Thursday morning marks the end of the quarantine of more than 2,300 Wasatch High Students. The Wasatch School District released a video Wednesday evening to advise students and parents and to address other questions.
The Wasatch High School quarantine was meant to give students and staff 14-days to isolate from the last possible exposure of a known case. In the video, Wasatch School District Superintendent Paul Sweat says that the end of the quarantine does not signify students go back to life as normal.
“Follow the same guidelines as everyone else, and I’m going to review those guidelines for you,” Sweat said. “Avoid nonessential travel, stay at home as much as possible. When you do go out, do not congregate in large groups. The directive is still to be in groups of 10 or less, so big gatherings of high school students celebrating the quarantine being over would not be appropriate. Even when you do gather with other people in very small groups, you should maintain that 6 to 10 feet of spacing between you and others at all times when you’re in public. Try to shop at times when there are fewer people about. Minimalize in-person social contact, especially indoors. The more that you still try and self-isolate the better off you will be. “
Earlier this week Utah’s Governor Gary Herbert announced an extension of statewide school closures through Friday, May 1st. The Wasatch School District will continue for the next five weeks in the same fashion as the past week and a half. Sweat says all spring activities planned between now and May 1st are suspended.
“So, spring sports, junior prom, all other activities that fall in that timeframe will either be postponed or cancelled,” Sweat continued. “We won’t go into each of those right now, we’ll let our high school administration work through those things with you. But there will be no school activities between now and at least May 1st. I think it’s prudent to realize that this closure could go longer than that.”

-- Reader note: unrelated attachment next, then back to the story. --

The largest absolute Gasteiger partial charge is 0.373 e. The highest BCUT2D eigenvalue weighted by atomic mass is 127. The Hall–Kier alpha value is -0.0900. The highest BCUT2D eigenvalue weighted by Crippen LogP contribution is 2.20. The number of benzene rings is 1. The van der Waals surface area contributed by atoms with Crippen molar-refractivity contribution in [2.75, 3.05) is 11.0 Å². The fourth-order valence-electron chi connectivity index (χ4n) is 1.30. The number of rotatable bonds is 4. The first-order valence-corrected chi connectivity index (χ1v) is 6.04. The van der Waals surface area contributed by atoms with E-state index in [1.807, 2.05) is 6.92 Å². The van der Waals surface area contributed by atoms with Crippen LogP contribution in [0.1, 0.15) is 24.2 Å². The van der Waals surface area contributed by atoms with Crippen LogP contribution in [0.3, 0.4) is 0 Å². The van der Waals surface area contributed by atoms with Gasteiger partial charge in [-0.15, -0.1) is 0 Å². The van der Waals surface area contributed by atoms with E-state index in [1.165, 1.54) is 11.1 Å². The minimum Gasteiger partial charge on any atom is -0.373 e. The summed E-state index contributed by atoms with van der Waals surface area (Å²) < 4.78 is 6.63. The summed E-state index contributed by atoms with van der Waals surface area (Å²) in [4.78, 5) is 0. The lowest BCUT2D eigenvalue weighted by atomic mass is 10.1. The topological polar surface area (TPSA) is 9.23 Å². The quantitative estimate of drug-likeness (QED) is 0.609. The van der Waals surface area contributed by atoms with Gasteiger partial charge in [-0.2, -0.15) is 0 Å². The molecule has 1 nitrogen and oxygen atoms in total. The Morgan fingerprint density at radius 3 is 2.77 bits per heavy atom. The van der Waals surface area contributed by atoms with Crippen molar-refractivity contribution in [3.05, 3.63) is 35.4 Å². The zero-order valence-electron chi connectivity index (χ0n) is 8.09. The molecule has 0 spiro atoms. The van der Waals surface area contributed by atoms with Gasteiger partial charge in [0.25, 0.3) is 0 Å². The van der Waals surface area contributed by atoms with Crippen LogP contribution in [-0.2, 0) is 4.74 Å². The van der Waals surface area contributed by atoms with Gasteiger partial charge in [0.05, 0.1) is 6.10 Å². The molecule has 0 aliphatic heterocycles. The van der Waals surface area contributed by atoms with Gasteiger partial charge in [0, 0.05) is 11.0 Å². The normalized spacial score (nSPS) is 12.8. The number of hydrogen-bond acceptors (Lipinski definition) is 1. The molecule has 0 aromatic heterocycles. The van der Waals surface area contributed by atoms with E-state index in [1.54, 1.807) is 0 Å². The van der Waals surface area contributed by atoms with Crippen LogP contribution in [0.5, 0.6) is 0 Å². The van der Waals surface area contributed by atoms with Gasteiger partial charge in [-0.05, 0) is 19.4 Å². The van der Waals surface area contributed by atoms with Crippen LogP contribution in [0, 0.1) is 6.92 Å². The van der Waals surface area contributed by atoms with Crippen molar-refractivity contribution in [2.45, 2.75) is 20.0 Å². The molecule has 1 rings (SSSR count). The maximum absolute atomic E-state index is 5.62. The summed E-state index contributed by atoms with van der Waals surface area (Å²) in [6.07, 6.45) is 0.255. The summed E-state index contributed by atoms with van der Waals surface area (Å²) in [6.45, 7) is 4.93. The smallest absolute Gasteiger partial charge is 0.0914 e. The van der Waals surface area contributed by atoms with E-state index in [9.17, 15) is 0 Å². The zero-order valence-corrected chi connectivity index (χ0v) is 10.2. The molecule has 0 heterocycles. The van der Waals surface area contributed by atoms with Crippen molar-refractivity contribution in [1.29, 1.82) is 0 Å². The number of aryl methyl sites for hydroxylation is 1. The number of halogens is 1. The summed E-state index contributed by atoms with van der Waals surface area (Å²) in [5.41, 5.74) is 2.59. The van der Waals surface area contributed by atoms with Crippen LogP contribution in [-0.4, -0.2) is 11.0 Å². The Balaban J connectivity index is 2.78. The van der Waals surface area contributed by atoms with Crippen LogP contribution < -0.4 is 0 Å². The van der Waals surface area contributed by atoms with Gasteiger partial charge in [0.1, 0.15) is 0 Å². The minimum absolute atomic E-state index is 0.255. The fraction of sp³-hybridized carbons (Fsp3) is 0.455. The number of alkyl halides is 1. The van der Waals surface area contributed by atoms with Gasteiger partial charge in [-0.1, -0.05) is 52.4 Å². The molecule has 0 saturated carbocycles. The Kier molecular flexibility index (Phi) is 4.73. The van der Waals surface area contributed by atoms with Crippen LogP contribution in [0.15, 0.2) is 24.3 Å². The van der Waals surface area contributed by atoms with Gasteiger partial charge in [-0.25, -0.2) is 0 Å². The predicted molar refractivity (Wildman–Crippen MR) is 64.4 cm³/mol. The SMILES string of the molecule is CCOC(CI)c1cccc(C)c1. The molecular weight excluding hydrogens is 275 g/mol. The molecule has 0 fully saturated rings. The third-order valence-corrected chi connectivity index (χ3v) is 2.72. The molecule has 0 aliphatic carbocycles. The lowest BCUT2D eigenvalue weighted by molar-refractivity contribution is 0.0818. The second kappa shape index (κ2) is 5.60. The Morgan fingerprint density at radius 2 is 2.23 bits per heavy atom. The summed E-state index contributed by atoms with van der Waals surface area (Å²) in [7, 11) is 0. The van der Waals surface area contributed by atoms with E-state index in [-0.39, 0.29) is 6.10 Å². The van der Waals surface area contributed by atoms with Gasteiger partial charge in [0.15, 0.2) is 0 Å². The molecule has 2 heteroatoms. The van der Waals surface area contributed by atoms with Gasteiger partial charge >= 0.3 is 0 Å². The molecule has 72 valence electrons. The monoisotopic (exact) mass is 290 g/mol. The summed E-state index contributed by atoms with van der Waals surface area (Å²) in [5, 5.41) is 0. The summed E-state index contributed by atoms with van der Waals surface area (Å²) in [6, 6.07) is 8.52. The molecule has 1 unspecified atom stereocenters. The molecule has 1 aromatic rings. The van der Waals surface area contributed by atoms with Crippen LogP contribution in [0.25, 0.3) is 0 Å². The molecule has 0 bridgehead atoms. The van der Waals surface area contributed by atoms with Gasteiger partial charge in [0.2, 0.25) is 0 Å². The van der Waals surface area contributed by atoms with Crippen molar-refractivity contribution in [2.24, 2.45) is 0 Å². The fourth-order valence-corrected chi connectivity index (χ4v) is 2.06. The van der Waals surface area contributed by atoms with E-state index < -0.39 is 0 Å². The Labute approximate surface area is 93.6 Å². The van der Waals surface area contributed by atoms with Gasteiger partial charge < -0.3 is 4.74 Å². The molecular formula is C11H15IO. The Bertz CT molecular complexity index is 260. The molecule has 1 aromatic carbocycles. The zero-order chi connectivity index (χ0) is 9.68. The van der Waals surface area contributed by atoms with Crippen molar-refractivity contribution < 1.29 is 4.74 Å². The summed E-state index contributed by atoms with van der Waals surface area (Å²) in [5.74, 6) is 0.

Wasatch School District’s spring break is scheduled for Monday, April 6 through Friday the 10th. The break will continue as scheduled meaning no online classes during the week.
“We certainly would expect our families and students to continue to follow the guidelines set forth by the County Health Department, but there will be no school during spring break,” Sweat explained. “We’ll give our teachers and our students the break that we planned on, let you concentrate on other things that week.”
Sweat said they’ve heard a lot of positive feedback with how the closure has gone so far. The district intends to send a survey to parents soon to gather more feedback on how remote learning is progressing.
“Our teachers have done a fantastic job,” Sweat said. “Our students have done a fantastic job stepping up to meet the expectations of the teachers. The fact that we’ve already been delivering many educational activities through a canvas page and through our devices that we have here in the district, we were well prepared for this. We believe it’s going very well.”
Sweat says while they want learning to continue, they also do not want families to be overwhelmed by the schoolwork. Sweat noted that those with questions or issues can contact their principal or the district directly.
The full video can be viewed here.
Read the original story at KPCW.org